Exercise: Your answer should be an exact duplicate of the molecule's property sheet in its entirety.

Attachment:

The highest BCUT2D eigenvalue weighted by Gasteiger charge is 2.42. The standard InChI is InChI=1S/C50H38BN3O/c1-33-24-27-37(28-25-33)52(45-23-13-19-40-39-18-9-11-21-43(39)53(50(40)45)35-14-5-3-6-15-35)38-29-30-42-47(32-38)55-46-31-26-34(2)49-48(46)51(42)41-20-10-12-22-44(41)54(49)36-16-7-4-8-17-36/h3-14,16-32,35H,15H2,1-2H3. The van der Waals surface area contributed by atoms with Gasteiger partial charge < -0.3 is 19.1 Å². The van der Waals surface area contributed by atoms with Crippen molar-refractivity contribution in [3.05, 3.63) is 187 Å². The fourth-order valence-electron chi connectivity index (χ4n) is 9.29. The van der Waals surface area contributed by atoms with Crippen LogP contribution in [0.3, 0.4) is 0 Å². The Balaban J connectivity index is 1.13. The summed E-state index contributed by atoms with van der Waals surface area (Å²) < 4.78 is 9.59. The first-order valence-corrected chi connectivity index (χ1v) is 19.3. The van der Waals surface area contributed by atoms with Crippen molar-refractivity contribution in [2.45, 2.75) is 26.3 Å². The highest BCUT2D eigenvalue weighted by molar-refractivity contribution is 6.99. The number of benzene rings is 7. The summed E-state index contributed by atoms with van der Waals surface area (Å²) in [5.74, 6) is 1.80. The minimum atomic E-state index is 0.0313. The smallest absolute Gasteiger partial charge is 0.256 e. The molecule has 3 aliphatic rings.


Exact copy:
The highest BCUT2D eigenvalue weighted by Gasteiger charge is 2.42. The standard InChI is InChI=1S/C50H38BN3O/c1-33-24-27-37(28-25-33)52(45-23-13-19-40-39-18-9-11-21-43(39)53(50(40)45)35-14-5-3-6-15-35)38-29-30-42-47(32-38)55-46-31-26-34(2)49-48(46)51(42)41-20-10-12-22-44(41)54(49)36-16-7-4-8-17-36/h3-14,16-32,35H,15H2,1-2H3. The van der Waals surface area contributed by atoms with Gasteiger partial charge < -0.3 is 19.1 Å². The van der Waals surface area contributed by atoms with Crippen molar-refractivity contribution in [3.05, 3.63) is 187 Å². The fourth-order valence-electron chi connectivity index (χ4n) is 9.29. The van der Waals surface area contributed by atoms with Crippen LogP contribution in [0.3, 0.4) is 0 Å². The Balaban J connectivity index is 1.13. The summed E-state index contributed by atoms with van der Waals surface area (Å²) < 4.78 is 9.59. The first-order valence-corrected chi connectivity index (χ1v) is 19.3. The van der Waals surface area contributed by atoms with Crippen molar-refractivity contribution in [2.45, 2.75) is 26.3 Å². The highest BCUT2D eigenvalue weighted by molar-refractivity contribution is 6.99. The number of benzene rings is 7. The summed E-state index contributed by atoms with van der Waals surface area (Å²) in [5.74, 6) is 1.80. The minimum atomic E-state index is 0.0313. The smallest absolute Gasteiger partial charge is 0.256 e. The molecule has 3 aliphatic rings.